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Axelrod's metanorm games on networks.

Galán JM, Łatek MM, Rizi SM - PLoS ONE (2011)

Bottom Line: Recent experimental results show that network structures that underlie social interactions influence the emergence of norms that promote cooperation.Network topology strongly influences the effectiveness of the metanorms mechanism in establishing cooperation.In particular, we find that average degree, clustering coefficient and the average number of triplets per node play key roles in sustaining or collapsing cooperation.

View Article: PubMed Central - PubMed

Affiliation: Área de Organización de Empresas, Departamento de Ingeniería Civil, Universidad de Burgos, Burgos, Spain. jmgalan@ubu.es

ABSTRACT
Metanorms is a mechanism proposed to promote cooperation in social dilemmas. Recent experimental results show that network structures that underlie social interactions influence the emergence of norms that promote cooperation. We generalize Axelrod's analysis of metanorms dynamics to interactions unfolding on networks through simulation and mathematical modeling. Network topology strongly influences the effectiveness of the metanorms mechanism in establishing cooperation. In particular, we find that average degree, clustering coefficient and the average number of triplets per node play key roles in sustaining or collapsing cooperation.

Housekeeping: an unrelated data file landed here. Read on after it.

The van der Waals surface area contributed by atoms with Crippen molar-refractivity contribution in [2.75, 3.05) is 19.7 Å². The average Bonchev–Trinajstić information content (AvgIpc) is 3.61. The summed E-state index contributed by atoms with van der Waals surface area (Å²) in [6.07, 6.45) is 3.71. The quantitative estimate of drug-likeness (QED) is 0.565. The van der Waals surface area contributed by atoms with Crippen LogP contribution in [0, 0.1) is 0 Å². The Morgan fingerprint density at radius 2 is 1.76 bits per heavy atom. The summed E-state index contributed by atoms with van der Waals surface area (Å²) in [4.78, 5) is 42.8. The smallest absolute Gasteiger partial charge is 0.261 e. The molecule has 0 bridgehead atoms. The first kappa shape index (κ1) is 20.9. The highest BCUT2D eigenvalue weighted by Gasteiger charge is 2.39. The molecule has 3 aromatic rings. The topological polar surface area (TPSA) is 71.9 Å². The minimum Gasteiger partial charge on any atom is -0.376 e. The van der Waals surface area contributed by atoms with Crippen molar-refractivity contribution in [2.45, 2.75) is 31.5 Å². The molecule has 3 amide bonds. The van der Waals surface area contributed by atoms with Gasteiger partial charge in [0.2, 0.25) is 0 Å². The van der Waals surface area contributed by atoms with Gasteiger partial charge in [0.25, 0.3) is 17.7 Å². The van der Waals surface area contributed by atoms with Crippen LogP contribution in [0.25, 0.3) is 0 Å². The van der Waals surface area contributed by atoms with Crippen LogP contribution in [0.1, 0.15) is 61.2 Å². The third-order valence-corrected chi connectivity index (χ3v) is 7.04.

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Examples of network topologies obtained with the network generation algorithms.Six sample networks with N = 50 and  = 2. For Watts' small world network, rewiring probability β was set to 0.2. Subfigures A—C on the upper panel represent networks with radius 1. Subfigures D—E on the lower panel have neighborhoods expanded to radius 2.
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pone-0020474-g002: Examples of network topologies obtained with the network generation algorithms.Six sample networks with N = 50 and  = 2. For Watts' small world network, rewiring probability β was set to 0.2. Subfigures A—C on the upper panel represent networks with radius 1. Subfigures D—E on the lower panel have neighborhoods expanded to radius 2.

Mentions: We set up the metanorms game on networks by embedding 50 agents on a network developed by a network generation algorithm. We use 50 agents instead of 20 in Axelrod's default setting to make higher-order network statistics more interpretable. We used the Barabási-Albert algorithm to generate networks with discrete Pareto degree distributions [78], the Watts algorithm [79] with different values of rewiring probability (β) that smoothly interpolates between extreme cases of a regular lattice and a random network, traversing “small world” networks [80] along the way, and the Erdös-Rényi random networks [55]. A link between two agents represents an opportunity for direct interaction between them. A set of all direct links to an agent is the neighborhood of the agent. To explore the effect of clustering in the networks more clearly, we have also considered agents with a distance or radius of two where radius is defined as the minimum number of edges that it takes to link one agent to another (See Figure 2).